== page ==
Plenary Talks - Mitsuo Kawato

Computational Neuroscience, Brain Decoding and Neurofeedback

Dr. Mitsuo Kawato

Director, ATR Computational Neuroscience Laboratories, Japan


Brain science and neuroscience are rapidly growing scientific fields where researchers try to understand information processing of the brain and its application to medicine, engineering and other areas. Computational neuroscience is a theoretical field where mathematical, physical and engineering techniques are utilized. Brain decoding is a new tool to map brain signals onto information, which the signals represent, mainly utilizing machine learning algorithms. Recently, real time neurofeedback is combined with the computational and decoding methods, thus leading to a new causal tool in neuroscience and opening up new therapeutic ways.

Speaker Biography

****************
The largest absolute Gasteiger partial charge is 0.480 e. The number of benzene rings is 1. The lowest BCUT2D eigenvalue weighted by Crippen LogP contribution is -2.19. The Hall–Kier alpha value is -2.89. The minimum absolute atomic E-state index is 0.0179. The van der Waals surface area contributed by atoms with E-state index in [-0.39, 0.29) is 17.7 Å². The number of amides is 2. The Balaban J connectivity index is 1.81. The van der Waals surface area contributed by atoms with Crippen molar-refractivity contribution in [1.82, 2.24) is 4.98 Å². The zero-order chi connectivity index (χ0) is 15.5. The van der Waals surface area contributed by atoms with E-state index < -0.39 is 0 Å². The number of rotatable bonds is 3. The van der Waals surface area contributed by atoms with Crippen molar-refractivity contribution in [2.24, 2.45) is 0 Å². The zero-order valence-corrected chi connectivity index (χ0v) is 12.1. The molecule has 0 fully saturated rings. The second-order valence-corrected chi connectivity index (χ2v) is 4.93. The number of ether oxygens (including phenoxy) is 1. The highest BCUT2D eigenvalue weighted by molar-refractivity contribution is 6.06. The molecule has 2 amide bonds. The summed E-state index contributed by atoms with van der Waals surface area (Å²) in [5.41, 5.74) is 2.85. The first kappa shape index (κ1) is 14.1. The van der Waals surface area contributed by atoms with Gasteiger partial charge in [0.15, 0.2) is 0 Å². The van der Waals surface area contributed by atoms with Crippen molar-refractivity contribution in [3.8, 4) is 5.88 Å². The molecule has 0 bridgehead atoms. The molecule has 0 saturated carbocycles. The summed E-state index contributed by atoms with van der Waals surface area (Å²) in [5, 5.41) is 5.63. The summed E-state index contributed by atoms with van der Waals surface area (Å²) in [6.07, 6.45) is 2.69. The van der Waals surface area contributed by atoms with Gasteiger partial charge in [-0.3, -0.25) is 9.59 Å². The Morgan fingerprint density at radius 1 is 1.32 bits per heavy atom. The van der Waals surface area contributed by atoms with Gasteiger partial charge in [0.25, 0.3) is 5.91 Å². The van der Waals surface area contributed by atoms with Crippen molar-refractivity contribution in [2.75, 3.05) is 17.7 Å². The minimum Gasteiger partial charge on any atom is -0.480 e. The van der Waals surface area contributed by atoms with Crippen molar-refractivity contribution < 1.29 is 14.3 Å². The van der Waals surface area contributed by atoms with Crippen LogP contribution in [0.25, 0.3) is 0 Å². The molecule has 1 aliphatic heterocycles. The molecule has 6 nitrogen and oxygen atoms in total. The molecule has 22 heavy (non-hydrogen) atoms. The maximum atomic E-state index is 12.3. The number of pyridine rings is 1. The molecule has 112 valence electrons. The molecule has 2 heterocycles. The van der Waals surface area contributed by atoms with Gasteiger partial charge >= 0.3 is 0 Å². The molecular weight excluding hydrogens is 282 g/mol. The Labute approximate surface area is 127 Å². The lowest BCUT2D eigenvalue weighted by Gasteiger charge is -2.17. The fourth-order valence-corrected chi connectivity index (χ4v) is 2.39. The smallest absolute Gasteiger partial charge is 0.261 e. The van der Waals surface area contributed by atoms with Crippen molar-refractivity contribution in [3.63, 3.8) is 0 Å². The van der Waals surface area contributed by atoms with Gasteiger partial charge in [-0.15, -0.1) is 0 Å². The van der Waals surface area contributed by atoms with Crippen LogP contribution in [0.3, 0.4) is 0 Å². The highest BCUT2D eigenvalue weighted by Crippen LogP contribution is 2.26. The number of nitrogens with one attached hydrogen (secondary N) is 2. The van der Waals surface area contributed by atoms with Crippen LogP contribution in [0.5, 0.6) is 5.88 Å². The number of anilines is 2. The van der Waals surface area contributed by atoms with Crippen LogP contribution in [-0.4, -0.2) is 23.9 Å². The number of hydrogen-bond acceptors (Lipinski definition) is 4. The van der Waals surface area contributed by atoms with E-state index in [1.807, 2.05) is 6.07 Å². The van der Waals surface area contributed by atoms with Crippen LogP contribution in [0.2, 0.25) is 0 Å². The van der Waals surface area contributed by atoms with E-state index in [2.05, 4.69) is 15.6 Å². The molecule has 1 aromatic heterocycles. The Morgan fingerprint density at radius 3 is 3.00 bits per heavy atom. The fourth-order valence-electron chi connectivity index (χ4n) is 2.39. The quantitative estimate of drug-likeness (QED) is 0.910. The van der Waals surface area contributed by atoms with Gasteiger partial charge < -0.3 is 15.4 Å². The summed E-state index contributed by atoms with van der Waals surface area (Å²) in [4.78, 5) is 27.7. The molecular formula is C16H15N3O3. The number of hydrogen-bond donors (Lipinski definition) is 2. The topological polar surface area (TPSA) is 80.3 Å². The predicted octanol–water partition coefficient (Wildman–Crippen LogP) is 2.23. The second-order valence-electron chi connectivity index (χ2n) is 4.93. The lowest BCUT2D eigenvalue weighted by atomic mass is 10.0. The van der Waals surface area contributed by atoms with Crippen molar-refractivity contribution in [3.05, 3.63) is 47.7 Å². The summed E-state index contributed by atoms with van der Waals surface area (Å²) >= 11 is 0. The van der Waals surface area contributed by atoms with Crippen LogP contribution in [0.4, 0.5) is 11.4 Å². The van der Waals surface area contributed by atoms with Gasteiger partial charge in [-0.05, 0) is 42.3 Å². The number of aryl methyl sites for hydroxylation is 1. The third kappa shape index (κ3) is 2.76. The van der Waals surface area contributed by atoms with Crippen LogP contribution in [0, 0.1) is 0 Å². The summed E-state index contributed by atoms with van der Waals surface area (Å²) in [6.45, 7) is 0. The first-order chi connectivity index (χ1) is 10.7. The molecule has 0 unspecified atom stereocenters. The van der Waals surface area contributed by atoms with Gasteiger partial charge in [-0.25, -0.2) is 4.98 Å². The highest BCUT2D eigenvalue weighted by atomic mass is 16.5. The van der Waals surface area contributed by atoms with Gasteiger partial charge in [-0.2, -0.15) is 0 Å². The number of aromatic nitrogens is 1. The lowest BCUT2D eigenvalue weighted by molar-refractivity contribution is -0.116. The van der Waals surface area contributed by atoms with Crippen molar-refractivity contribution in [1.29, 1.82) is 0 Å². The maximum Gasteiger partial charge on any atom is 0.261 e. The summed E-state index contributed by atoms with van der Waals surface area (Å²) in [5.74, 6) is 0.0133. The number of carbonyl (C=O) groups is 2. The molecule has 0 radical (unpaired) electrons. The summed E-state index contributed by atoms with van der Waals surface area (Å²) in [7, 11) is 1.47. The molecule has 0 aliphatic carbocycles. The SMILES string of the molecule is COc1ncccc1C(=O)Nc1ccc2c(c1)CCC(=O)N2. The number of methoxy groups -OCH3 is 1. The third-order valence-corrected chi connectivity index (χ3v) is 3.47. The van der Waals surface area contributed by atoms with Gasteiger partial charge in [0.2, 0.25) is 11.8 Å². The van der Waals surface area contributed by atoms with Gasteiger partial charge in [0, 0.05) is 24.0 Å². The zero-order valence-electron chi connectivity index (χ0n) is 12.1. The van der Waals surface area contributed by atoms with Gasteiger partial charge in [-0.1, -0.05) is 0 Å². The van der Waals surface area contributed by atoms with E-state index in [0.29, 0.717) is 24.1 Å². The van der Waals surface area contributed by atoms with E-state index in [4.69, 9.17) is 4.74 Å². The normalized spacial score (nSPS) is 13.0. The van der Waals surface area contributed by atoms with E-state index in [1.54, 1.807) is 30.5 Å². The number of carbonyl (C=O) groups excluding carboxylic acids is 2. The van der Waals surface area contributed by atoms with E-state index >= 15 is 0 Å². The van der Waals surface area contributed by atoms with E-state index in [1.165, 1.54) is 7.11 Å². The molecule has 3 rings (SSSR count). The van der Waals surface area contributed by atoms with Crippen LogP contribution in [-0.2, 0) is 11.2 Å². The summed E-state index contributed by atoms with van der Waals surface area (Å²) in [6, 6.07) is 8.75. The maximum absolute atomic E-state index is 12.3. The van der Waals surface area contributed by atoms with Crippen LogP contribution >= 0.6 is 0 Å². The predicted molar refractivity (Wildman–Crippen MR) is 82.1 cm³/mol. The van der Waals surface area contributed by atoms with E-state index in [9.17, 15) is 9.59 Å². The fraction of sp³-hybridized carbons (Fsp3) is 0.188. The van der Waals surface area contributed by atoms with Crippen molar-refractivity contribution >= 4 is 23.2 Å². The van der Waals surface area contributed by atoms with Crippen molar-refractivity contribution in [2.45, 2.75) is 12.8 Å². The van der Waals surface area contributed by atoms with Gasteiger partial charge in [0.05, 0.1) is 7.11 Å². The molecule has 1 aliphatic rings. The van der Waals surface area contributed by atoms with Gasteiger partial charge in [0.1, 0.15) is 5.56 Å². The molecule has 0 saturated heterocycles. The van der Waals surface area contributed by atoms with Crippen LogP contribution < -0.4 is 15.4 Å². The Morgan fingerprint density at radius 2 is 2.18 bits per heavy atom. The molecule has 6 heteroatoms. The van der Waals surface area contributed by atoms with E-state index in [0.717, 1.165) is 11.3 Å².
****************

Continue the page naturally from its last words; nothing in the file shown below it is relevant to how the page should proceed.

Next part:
Mitsuo Kawato received a B.S. degree in physics from Tokyo University in 1976 and M.E. and Ph.D. degrees in biophysical engineering from Osaka University in 1978 and 1981, respectively. From 1981 to 1988, he was a faculty member and lecturer at Osaka University. From 1988, he was a senior researcher and then a supervisor in the ATR Auditory and Visual Perception Research Laboratories. Since 2003, he has been Director of ATR Computational Neuroscience Laboratories. Since 2004, he has been an ATR Fellow. In 2010, he became Director of ATR Brain Information Communication Research Laboratories. From 1996 to 2001, he served as director of the Kawato Dynamic Brain Project, ERATO, JST. From 2004 to 2009, he served as research Supervisor of the Computational Brain Project, ICORP, JST. In 2008, he was jointly appointed as a Research supervisor of PRESTO, JST. He is now concurrently working as a specially appointed visiting professor of Toyama Prefectural University and a visiting professor at Kanazawa Institute of Technology, Nara Institute of Science and Technology, Osaka University, the National Institute for Physiological Sciences, National Institute of Informatics, and graduate school of University of Tokyo, Graduate School of Informatics of Kyoto University, Precision and Intelligence Laboratory of Tokyo Institute of Technology, and Tamagawa University Brain Science Institute.